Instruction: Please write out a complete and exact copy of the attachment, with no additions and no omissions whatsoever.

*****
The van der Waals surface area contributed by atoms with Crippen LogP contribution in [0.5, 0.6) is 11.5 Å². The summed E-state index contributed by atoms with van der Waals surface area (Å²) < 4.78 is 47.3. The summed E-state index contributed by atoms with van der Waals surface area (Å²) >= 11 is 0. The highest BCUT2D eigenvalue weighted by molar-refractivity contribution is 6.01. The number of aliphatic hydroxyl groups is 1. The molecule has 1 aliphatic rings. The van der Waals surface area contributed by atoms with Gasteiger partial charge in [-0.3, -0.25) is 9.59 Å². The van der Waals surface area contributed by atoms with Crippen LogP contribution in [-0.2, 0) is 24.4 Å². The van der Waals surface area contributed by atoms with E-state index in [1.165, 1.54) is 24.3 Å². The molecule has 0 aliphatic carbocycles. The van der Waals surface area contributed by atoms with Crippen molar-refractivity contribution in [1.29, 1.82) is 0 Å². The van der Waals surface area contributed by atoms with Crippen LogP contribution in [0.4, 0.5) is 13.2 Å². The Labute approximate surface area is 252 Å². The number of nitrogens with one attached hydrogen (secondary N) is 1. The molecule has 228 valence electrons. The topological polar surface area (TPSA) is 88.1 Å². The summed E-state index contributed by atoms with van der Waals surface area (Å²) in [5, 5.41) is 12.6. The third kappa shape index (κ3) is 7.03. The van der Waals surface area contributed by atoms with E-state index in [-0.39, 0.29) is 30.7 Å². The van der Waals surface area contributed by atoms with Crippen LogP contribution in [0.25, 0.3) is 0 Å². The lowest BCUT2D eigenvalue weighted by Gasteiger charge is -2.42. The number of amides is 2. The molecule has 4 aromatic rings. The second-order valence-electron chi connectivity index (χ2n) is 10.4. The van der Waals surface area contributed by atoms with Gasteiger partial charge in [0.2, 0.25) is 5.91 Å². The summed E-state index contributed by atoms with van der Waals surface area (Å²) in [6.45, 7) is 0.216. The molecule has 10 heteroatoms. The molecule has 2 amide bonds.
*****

The van der Waals surface area contributed by atoms with Crippen LogP contribution in [0.5, 0.6) is 11.5 Å². The summed E-state index contributed by atoms with van der Waals surface area (Å²) < 4.78 is 47.3. The summed E-state index contributed by atoms with van der Waals surface area (Å²) >= 11 is 0. The highest BCUT2D eigenvalue weighted by molar-refractivity contribution is 6.01. The number of aliphatic hydroxyl groups is 1. The molecule has 1 aliphatic rings. The van der Waals surface area contributed by atoms with Gasteiger partial charge in [-0.3, -0.25) is 9.59 Å². The van der Waals surface area contributed by atoms with Crippen LogP contribution in [-0.2, 0) is 24.4 Å². The van der Waals surface area contributed by atoms with E-state index in [1.165, 1.54) is 24.3 Å². The molecule has 0 aliphatic carbocycles. The van der Waals surface area contributed by atoms with Crippen molar-refractivity contribution in [1.29, 1.82) is 0 Å². The van der Waals surface area contributed by atoms with Crippen LogP contribution in [0.4, 0.5) is 13.2 Å². The Labute approximate surface area is 252 Å². The number of nitrogens with one attached hydrogen (secondary N) is 1. The molecule has 228 valence electrons. The topological polar surface area (TPSA) is 88.1 Å². The summed E-state index contributed by atoms with van der Waals surface area (Å²) in [5, 5.41) is 12.6. The third kappa shape index (κ3) is 7.03. The van der Waals surface area contributed by atoms with E-state index in [-0.39, 0.29) is 30.7 Å². The van der Waals surface area contributed by atoms with Crippen LogP contribution in [0.25, 0.3) is 0 Å². The lowest BCUT2D eigenvalue weighted by Gasteiger charge is -2.42. The number of amides is 2. The molecule has 4 aromatic rings. The second-order valence-electron chi connectivity index (χ2n) is 10.4. The van der Waals surface area contributed by atoms with Gasteiger partial charge in [0.2, 0.25) is 5.91 Å². The summed E-state index contributed by atoms with van der Waals surface area (Å²) in [6.45, 7) is 0.216. The molecule has 10 heteroatoms. The molecule has 2 amide bonds.